“Comfort, yes, comfort my people,” says your God. Isaiah 40:1 TLB
What do you say when the unchanging-unthinkable happens?
I believe—nothing at all.
Yes, you don’t speak.
- You reach out your arms and wrap them around the one who is hurting.
- You weep together.
- You pray silently for them.
- You call out to God on their behalf.
- You “quietly stand in the gap” hoping and believing—for them.
All the right words will come, later.
Right now—words won’t work the way you want them to…
Won’t be nearly enough.
Leave all the cliches unsaid.
(Their pain will only drown them out anyway.)
They will believe again… later on.
I love the way Natalie Brenner speaks so authentically about loss.
Here is an excerpt from a recent blog post: When All Seems Lost, Because It Is
In the last two months I have lost life as I knew it. My many identities and roles have been slowly stripped, many relationships forever altered, my hopes and expectations for my future completely dismantled, I lost a child I was going to adopt, I physically lost a car and the home I was sure I’d be in for the next five years.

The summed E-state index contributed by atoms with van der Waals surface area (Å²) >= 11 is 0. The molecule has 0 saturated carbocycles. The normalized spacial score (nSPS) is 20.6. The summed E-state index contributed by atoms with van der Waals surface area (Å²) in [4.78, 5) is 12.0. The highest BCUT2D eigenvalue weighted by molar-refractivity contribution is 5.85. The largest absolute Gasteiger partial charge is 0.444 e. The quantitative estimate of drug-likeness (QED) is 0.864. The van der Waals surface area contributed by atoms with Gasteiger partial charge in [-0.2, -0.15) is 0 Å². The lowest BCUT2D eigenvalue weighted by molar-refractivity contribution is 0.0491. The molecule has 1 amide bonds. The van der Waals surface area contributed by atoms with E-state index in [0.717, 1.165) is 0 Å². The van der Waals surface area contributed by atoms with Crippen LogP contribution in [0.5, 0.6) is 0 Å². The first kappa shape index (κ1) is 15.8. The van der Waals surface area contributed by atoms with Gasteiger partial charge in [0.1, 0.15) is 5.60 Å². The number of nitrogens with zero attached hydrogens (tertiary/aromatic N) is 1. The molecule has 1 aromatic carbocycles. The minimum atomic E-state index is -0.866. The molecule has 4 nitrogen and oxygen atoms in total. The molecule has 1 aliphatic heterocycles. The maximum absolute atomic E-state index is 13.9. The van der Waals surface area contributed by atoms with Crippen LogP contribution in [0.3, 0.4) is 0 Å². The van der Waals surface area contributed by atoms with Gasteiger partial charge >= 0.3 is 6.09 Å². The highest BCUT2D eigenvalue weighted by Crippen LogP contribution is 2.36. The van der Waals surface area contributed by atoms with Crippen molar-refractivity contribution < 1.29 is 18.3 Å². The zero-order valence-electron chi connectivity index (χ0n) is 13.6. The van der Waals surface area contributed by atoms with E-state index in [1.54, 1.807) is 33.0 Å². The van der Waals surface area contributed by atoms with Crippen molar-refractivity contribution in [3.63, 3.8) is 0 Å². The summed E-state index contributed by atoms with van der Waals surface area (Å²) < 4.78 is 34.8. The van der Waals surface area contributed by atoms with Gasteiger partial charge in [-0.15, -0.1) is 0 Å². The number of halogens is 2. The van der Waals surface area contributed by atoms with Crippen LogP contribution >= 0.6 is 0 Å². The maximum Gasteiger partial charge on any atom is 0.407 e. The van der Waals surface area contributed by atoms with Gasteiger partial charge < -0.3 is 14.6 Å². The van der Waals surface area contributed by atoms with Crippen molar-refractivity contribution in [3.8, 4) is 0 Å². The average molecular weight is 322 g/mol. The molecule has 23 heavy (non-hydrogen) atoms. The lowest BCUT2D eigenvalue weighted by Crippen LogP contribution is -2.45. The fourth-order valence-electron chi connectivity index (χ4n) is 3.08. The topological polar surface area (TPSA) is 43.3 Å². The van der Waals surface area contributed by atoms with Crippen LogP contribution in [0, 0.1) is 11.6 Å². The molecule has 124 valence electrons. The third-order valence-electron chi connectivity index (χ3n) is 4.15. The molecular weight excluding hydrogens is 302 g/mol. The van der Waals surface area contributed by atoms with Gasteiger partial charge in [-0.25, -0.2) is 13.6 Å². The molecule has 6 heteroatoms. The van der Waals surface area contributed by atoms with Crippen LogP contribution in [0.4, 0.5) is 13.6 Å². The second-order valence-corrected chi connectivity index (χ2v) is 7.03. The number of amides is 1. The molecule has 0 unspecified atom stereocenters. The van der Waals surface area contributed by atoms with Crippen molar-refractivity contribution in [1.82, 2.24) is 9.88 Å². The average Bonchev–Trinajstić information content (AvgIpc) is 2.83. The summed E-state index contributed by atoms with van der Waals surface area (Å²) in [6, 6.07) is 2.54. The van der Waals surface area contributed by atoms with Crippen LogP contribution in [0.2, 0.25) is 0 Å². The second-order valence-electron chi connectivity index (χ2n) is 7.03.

All seems lost because all is lost.
This statement has forced its way into my head a multitude of times: “Natalie Brenner: where all things come to die,” because that is exactly what the last two months has been. Every piece of the life I knew, dying as I knew it, being touched by loss.
I like to look for all the reasons to be grateful. I like to hold life in both hands: the joy and the sorrow, the deep appreciation and the deep agony, the brokenness and the healing.
Often in the Christian world, when we decide to talk about pain and brokenness and suffering…it is perceived as though we are ungrateful. In my experience, I have found that we are quickly met with someone reminding us that God is with us and that we still have this or that, and that the sun is out. And though these things are true, I would challenge and invite us to sit down and not feel the need to rush to the morning.
We cannot force the morning joy to arrive when it’s two am darkness, and frankly, it doesn’t bring the sufferer closer to healing. It only creates a wedge and isolation.
I know joy will come, and I will make it through the night, but I have learned there is no forcing or willing it. I have spots of joy in and through my day, because that’s real. But I am holding onto knowing that one day there will be another side to this incredibly darkened spot I am in.
So perhaps for now…
Just love them.
Hug them tight.
Pass the Kleenex…
While you walk the Broken Road…
In His unchanging love…
Be the Jesus they need with skin on.
Only Jesus can fix this anyway.
Ask Him what they need most.
Then, just quietly do that.
On the other side of this?
They will be so thankful for you, and the way, you loved them.